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I generally agree with you on rate caps for these alternative financial services, but there also is a lot of misinformation in the market.

Some of the better legislation is around disclosure and labeling of products. I think that sort of thing makes more sense than the rate caps.

Another interesting unintended consequence - at least for refund anticipation loans (might also be true of payday loans), lenders in these restrictive states can charge a fee for "facilitating" a loan where the actual lender is a bank chartered in another state. The courts have ruled that this is valid. So a lot of these laws aren't binding anyway, and if anything promote precisely the lenders who are most predisposed to being somewhat deceptive. That's not a good thing.

It is a shady market. There's no laissez-faire way of finessing that fact. But that doesn't mean that rate caps are the answer - my opinion is that disclosure requirements probably are.

...military personnel, but no one seems to think they are being preyed upon in the same way immigrants are...

It doesn't change the thesis, but in actuality, payday lenders, title lenders, auto sales, car audio shops, rental centers, etc. have been under fire for a long time re: military personnel. Counseling the troops wasn't enough to get them to quit using the easy credit, so laws and regulations had to be passed:

http://usmilitary.about.com/od/millegislation/a/paydayloans.htm

Steve's helping out the team here.

The average payday loan is short-term and low-dollar value. A good deal of the "interest" is a transaction cost. $17 wouldn't cover the costs a bank would incur to process such a loan.

I call these bills loan prohibition. We know the failed history of other prohibition campaigns.

The poor will now borrow from loan sharks. If they have valuables, they will pawn them. And, for the illegal immigrants, they will remain indebted to the coyotes that transported them for a longer time. Perhaps crime will increase.

I do think Steve is pushing it on his anti-immigrant theme. As he notes, these laws are popping up everywhere.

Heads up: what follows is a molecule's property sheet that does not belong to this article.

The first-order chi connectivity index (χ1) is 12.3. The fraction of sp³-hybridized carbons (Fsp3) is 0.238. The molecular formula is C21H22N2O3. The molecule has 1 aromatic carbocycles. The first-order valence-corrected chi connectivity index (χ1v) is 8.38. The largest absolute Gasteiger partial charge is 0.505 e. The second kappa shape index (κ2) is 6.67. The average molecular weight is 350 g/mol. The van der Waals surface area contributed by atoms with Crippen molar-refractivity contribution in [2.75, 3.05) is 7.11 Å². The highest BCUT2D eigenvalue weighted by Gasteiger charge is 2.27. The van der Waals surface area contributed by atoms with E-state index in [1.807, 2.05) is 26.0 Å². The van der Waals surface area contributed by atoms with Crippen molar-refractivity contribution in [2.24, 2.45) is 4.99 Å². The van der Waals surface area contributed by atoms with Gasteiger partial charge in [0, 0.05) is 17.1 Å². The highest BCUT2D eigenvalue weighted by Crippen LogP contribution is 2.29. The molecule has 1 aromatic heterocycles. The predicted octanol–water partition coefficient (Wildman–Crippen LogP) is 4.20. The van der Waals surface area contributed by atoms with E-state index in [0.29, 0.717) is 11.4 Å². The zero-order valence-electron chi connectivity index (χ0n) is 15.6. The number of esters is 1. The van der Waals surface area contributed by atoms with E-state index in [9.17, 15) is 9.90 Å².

I'm very happy about this new regulation. I planned to press and eventually bribe the Congress about it, but it hasn't been necessary.

Best regards,
Al Capone

What a good post!

Don't forget that someone did a study a few years back just after North Carolina and Georgia passed laws banning payday lending. The unintended consequence of the laws in these two states was an increase in the number of bounced checks among the poor and military, which imposed a far greater cost per dollar than what payday lenders were charging in interest.

Al and I are toasting the new bill. Our business will be booming in Arizona.

Regards,
Don Corleone

All these mobster-related posts are pretty lame.

I would politely remind Mr. Pimple of our strong preference that people not use multiple names. Either Ricardo Pimple or The Cuttlefish of Cthulu. Pick one and stick with it please.

Steve,

I vote for real names, only.

I see you failed to reference your claim that the default rate on payday loans is 50%. In my youth I used a payday lender once or twice. They require direct deposit in a bank account of good standing with proof of regular paychecks. Some payday loans done through check cashing outlets want the person to have their pay direct deposited right to them. Aside from producing fake pay stubs (which is technically fraud, not defaulting) or maybe getting fired the day after you get your payday loan, it doesn't seem so easy to default on them.

The loans are structured so you keep turning them over. For example, if you borrow $100 you may have to pay either $125 in your next paycheck or $25 to let the $100 'ride' another two weeks. If you're always short on cash, it's very tempting to keep renewing the loan for $25 over and over again rather than taking the big bite of $125. It doesn't take very long though before you've paid that original loan several times over in the fee/interest. You don't even technically pay the loan, its pulled out of your account the day your pay is deposited.

I don't doubt there's defaults with payday loans but I'm skeptical its 50% given the protections payday lenders give themselves.

"I see you failed to reference your claim that the default rate on payday loans is 50%."

So what? The claim is taken from the CNN article linked to in Dr. Horwitz' Freeman piece and is attributed to the vice president of state policy for the Center for Responsible Lending, an organization that appears to take a pretty dim view of payday lending.